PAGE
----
Seeing is believing when it comes to Alzheimer's effects

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Lois A. Bowers
Lois A. Bowers

My husband is a big hockey fan. Sunday night, in the midst of the Stanley Cup finals and as he prepared to go out of town on a business trip for several days, we spent some quality time together watching the Nashville Predators beat the Colorado Avalanche to advance to the next round of the playoffs.

When the game was over, however, I opened up my laptop and navigated my way to the CBS website to watch a “60 Minutes” segment from earlier that night, about one couple's experience with Alzheimer's disease. (You can watch it here if you missed it.)

Most if not all of the people reading this blog have personally or professionally seen the devastating progression of the disease up close. It's quite something to watch a 10-year progression of the disease in one person collapsed into a 13-minute TV segment, however.

Jonathan LaPook, M.D., the chief medical correspondent for CBS News and a professor of medicine at New York University's Langone Medical Center, interviewed Mike and Carol Daly seven times in 10 years as Carol's disease advanced.

“When Carol was still Carol, that would have been the best time to discuss the kind of caregiving decisions Mike Daly eventually had to face alone,” Dr. LaPook said. “Mike hopes that sharing such intimate details of their lives will help others be better prepared than they were.”

When we first meet Mike and Carol in 2008, Carol's diagnosis is five years old. They already have an idea of what lies ahead because Mike's mother had Alzheimer's disease.

We hear about Carol's memory issues, how she had to leave her job at a bank, how she no longer can cook or do some of the other tasks she had done at home, and how she no longer can watch films or read because she can't concentrate.

In subsequent interviews, we hear about the disease progression and see some of it with our own eyes. Carol increasingly needs help with activities of daily living, needs “constant watching,” can't remember her name or her husband's name, and loses the ability to control her feet and hands. Eventually, she can't carry on a conversation, then spends most of the day sitting in silence and is at risk for falls.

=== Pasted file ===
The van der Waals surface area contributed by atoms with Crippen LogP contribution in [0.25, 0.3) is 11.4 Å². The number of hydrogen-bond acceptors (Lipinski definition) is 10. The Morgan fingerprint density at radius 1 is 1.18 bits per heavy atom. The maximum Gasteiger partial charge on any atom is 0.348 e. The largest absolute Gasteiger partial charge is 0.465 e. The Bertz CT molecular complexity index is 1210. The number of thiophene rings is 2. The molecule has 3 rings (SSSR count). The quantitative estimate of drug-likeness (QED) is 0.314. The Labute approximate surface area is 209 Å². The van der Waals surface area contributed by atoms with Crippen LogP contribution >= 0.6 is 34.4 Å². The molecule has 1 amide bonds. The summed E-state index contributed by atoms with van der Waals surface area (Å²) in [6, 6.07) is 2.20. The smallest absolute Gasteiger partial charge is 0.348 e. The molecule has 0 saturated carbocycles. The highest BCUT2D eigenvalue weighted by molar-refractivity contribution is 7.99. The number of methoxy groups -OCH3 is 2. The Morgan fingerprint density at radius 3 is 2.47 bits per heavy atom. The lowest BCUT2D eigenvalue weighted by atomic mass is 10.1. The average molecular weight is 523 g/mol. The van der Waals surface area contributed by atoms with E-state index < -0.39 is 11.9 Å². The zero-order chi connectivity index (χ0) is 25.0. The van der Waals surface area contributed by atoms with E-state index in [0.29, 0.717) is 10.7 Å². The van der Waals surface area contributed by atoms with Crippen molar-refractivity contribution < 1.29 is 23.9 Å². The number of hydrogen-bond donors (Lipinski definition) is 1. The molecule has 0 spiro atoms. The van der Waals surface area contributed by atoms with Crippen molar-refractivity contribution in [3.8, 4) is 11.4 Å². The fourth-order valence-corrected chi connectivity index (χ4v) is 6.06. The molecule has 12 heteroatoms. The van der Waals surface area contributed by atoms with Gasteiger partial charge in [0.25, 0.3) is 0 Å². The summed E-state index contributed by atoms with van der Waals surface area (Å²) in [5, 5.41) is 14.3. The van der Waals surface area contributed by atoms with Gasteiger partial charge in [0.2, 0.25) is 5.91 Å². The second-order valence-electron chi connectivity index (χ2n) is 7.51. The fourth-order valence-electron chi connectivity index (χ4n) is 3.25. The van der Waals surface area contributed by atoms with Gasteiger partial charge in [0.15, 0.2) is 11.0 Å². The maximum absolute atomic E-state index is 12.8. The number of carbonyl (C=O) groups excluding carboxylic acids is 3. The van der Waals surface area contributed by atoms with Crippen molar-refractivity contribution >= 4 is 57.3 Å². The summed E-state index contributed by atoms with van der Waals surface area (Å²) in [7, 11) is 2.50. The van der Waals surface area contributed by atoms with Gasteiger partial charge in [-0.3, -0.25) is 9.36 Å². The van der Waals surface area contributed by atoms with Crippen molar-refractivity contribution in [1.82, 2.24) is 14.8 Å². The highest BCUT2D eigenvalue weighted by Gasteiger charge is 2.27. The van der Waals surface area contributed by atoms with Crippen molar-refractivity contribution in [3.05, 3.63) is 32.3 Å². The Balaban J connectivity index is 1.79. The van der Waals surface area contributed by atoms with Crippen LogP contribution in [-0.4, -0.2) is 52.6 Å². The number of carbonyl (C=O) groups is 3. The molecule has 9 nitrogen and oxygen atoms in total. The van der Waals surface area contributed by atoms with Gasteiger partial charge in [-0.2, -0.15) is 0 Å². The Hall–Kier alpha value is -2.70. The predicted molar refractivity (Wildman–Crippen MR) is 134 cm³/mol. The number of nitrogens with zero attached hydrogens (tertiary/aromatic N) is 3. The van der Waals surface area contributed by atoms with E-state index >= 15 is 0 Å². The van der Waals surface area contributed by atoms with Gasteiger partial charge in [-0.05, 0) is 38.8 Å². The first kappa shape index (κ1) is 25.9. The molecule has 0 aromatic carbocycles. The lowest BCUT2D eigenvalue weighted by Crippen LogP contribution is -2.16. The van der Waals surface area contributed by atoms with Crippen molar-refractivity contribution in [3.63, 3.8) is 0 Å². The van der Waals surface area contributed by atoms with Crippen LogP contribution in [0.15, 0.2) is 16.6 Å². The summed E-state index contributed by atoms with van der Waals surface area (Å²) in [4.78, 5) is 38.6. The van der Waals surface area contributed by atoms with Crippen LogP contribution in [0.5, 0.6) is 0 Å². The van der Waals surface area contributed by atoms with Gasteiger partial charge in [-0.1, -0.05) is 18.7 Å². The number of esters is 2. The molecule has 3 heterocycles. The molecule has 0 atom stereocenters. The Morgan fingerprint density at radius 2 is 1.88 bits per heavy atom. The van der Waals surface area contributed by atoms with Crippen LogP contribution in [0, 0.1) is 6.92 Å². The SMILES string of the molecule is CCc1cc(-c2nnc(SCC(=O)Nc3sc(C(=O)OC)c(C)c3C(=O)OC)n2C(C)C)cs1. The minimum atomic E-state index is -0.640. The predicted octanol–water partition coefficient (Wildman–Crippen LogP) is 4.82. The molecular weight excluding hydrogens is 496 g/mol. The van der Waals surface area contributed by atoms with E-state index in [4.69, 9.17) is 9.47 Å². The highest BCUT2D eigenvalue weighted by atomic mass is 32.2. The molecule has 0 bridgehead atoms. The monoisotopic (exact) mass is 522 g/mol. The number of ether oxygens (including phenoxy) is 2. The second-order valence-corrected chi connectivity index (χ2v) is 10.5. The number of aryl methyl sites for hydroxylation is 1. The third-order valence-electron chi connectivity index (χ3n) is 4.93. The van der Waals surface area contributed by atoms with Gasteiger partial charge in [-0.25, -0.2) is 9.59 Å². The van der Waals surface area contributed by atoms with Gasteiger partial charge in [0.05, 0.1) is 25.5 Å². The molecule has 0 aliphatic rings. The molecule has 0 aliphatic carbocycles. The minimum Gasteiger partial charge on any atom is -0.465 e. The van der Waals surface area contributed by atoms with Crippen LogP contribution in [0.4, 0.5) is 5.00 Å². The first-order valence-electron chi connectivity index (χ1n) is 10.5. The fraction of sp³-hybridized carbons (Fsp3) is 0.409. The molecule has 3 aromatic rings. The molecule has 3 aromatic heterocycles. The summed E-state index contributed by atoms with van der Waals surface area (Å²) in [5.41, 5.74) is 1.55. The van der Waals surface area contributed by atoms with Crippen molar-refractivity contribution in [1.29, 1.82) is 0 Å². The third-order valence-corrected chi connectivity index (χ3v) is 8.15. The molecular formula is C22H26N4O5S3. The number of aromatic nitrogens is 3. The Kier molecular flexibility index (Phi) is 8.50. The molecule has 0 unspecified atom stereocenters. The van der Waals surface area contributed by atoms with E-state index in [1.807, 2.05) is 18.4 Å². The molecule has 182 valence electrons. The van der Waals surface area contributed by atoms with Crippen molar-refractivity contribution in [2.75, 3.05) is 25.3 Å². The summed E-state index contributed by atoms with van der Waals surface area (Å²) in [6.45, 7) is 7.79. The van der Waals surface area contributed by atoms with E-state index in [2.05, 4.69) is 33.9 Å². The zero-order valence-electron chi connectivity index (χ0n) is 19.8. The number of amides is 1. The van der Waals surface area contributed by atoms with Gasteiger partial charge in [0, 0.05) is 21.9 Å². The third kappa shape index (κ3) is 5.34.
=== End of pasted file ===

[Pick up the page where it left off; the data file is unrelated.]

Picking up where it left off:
The “60 Minutes” segment does a good job of describing and showing what many professional caregivers experience every day. But it also spends time on an area that doesn't always receive as much attention: the effects of the disease on family caregivers.

Mike gained almost 20 pounds from 2009 to 2011, for instance, and he started taking medication to help with anxiety and sleep.

By 2016, he was ignoring doctor's wishes that he be hospitalized for health issues, not wanting to leave his wife. “I'm dying. I really think I am. The stress — they thought I had a heart attack to begin with,” he told Dr. LaPook.

By 2017, Mike had high blood pressure and thoughts of suicide.

And he had financial concerns on top of the physical and psychological ones. The part-time home health assistance he arranged to take care of Carol in 2016 was costing him almost $40,000 a year, according to the report. The next year, he hired around-the-clock help for Carol, costing even more. Earlier this year, Mike did what once he had said he wouldn't do: He admitted Carol to a nursing home.

What a gift the Dalys have given us, sharing this part of their lives with us. Let's hope it leads to a more informed general public and ensures adequate funding of research and programs that can assist families who are or will go through what they are going through.

Lois A. Bowers is senior editor of McKnight's Senior Living. Follow her on Twitter at @Lois_Bowers. Email her at lois.bowers@mcknights.com.

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